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Hemophilia and Exercise: Tips for Staying Active and Healthy

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Regular exercise benefits everyone, including those with hemophilia. However, for people with hemophilia, an exercise program needs to be customized based on:

  • Individual preferences and interests 
  • Age
  • Current activity level
  • Disease severity


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How Exercise Benefits People With Hemophilia

Regular physical activity improves joint function, reduces the risk of injury, and improves quality of life. Additionally, staying active can help improve pain, range of motion, and muscle strength.

Exercise strengthens bones and joints

Frequent joint bleeds are common among people with severe hemophilia. Over time, these types of bleeds can lead to joint swelling and destruction, which is associated with: 

  • Joint pain
  • Reduced mobility
  • Brittle bones
  • Reduced quality of life

Exercise helps preserve bone mass, reduces pain perception, and boosts joint movement [1,2].

Exercise strengthens muscles

Muscle bleeds can result in swelling, increased risk of infections, and loss of muscle strength [3].

Resistance training (weight lifting) not only increases muscle strength but also makes bleeding episodes less severe and less frequent [4].

Regular Exercise Helps Maintain a Healthy Weight

Obesity is a significant health issue among people with hemophilia. This is because hemophilic individuals tend to be more physically inactive. As a result, they are more likely to gain weight. 

According to the CDC Registry Report on Males with Hemophilia 2014-2017 [5]:

  • Among participants with hemophilia A aged 20 years or older, 34% were overweight, and 33% were obese.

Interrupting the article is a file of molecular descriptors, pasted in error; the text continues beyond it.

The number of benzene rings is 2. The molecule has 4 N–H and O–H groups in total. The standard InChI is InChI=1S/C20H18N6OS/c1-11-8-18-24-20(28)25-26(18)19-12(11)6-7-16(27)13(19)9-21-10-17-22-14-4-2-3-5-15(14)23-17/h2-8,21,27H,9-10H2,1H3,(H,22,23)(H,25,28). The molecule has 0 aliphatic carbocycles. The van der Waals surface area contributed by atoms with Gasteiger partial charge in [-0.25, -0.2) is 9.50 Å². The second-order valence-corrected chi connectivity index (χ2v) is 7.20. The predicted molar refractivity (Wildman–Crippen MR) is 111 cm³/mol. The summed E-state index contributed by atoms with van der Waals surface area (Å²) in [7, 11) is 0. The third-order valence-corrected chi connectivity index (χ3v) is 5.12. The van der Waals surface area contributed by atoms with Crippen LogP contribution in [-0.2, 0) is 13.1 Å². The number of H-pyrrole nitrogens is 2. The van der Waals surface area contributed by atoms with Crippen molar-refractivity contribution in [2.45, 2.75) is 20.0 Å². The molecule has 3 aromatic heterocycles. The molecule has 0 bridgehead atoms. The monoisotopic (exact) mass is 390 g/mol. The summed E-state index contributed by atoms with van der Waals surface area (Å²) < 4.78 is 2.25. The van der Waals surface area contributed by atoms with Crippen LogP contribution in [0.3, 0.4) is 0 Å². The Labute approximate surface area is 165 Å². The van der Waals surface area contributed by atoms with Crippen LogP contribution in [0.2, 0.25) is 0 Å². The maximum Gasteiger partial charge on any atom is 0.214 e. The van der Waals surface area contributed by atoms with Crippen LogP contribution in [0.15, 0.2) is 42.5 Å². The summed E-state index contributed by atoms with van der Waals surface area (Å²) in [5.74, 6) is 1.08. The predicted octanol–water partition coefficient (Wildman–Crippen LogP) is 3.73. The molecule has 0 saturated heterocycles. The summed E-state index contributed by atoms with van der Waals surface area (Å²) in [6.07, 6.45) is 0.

• Among participants with hemophilia B aged 20 years or older, 34% were overweight, and 37% were obese.

Both exercise and a healthy diet are effective tools for weight loss. Studies show that even moderate weight loss can decrease joint bleeds [6].


Hemophilia and Exercise: What Activities to Include and Avoid?

Water-based exercises may be more effective than land exercises for pain relief in adults [7].

For improving muscle strength, functional exercises seem to be more effective than static exercises. Examples of functional exercises are treadmill walking and partial weight-bearing exercises. 

Hemophilia activities list

Senior man with hemophilia in a swimming poolAccording to the National Hemophilia Foundation, safe activities include the following [8]:

  • Walking
  • Hiking
  • Swimming
  • Archery
  • Aquatics
  • Stationary bike
  • Elliptical machine
  • Fishing
  • Frisbee
  • Golf
  • Tai Chi
  • Snorkeling

Activities with safe to moderate risk include:

  • Bicycling
  • Using a rowing machine
  • Using a ski machine
  • Circuit training
  • Using the treadmill
  • Spinning
  • Physioball
  • Weight lifting


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Activities with moderate risk include:

  • Aerobics
  • Bowling
  • Dance
  • Supervised recreational diving
  • Using a Stepper
  • Jumping rope
  • Roller-skating
  • Rowing
  • Tennis
  • Yoga

Activities with moderate-todangerous risk include:

  • Canoeing
  • Basketball 
  • Baseball
  • Gymnastics
  • Mountain biking
  • Kayaking
  • Karate
  • River rafting
  • Skateboarding
  • Soccer

You may choose to participate in these activities only after consulting your healthcare provider and with adequate precautions and supervision. 

Activities with highest risk (NOT RECOMMENDED) include:

  • Boxing
  • Competitive diving
  • Football
  • Hockey
  • Powerlifting
  • Lacrosse
  • Rock climbing in natural settings
  • Rodeo
  • Snowmobiling
  • Using the trampoline
  • Wrestling


Hemophilia and Exercise: How Long and How Often To Work Out?

The duration and frequency of exercise can vary depending on your fitness level, disease severity, type of activity, and goal. Regardless, any exercise program should routinely include the following steps: stretching, strengthening, conditioning, and aerobic training. In addition: